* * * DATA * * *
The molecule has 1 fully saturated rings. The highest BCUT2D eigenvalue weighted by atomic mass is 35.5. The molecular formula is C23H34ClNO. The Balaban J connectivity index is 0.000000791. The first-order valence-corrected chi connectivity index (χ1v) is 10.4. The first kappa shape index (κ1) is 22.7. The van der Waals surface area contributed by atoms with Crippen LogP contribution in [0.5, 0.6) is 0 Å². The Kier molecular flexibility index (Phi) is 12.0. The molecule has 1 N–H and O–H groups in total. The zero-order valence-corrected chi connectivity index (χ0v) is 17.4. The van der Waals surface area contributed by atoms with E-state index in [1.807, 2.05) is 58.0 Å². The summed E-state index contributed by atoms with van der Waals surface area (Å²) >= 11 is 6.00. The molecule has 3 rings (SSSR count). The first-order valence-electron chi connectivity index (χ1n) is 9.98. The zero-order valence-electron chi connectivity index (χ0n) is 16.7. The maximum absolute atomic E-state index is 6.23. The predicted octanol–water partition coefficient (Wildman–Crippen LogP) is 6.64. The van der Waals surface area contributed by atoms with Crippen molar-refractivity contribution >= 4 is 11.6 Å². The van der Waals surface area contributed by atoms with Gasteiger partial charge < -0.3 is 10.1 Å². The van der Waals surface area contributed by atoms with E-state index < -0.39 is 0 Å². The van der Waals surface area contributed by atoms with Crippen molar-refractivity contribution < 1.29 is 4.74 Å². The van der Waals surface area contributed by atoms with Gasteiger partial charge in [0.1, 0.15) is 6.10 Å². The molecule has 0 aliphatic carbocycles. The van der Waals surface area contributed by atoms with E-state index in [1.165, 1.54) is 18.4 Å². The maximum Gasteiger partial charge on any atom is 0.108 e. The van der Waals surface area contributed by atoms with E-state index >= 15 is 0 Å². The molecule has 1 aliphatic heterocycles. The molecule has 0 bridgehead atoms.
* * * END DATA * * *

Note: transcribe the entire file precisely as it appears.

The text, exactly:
The molecule has 1 fully saturated rings. The highest BCUT2D eigenvalue weighted by atomic mass is 35.5. The molecular formula is C23H34ClNO. The Balaban J connectivity index is 0.000000791. The first-order valence-corrected chi connectivity index (χ1v) is 10.4. The first kappa shape index (κ1) is 22.7. The van der Waals surface area contributed by atoms with Crippen LogP contribution in [0.5, 0.6) is 0 Å². The Kier molecular flexibility index (Phi) is 12.0. The molecule has 1 N–H and O–H groups in total. The zero-order valence-corrected chi connectivity index (χ0v) is 17.4. The van der Waals surface area contributed by atoms with E-state index in [1.807, 2.05) is 58.0 Å². The summed E-state index contributed by atoms with van der Waals surface area (Å²) >= 11 is 6.00. The molecule has 3 rings (SSSR count). The first-order valence-electron chi connectivity index (χ1n) is 9.98. The zero-order valence-electron chi connectivity index (χ0n) is 16.7. The maximum absolute atomic E-state index is 6.23. The predicted octanol–water partition coefficient (Wildman–Crippen LogP) is 6.64. The van der Waals surface area contributed by atoms with Crippen molar-refractivity contribution >= 4 is 11.6 Å². The van der Waals surface area contributed by atoms with Gasteiger partial charge < -0.3 is 10.1 Å². The van der Waals surface area contributed by atoms with E-state index < -0.39 is 0 Å². The van der Waals surface area contributed by atoms with Crippen molar-refractivity contribution < 1.29 is 4.74 Å². The van der Waals surface area contributed by atoms with Gasteiger partial charge in [0.1, 0.15) is 6.10 Å². The molecule has 0 aliphatic carbocycles. The van der Waals surface area contributed by atoms with E-state index in [1.165, 1.54) is 18.4 Å². The maximum Gasteiger partial charge on any atom is 0.108 e. The van der Waals surface area contributed by atoms with E-state index >= 15 is 0 Å². The molecule has 1 aliphatic heterocycles. The molecule has 0 bridgehead atoms.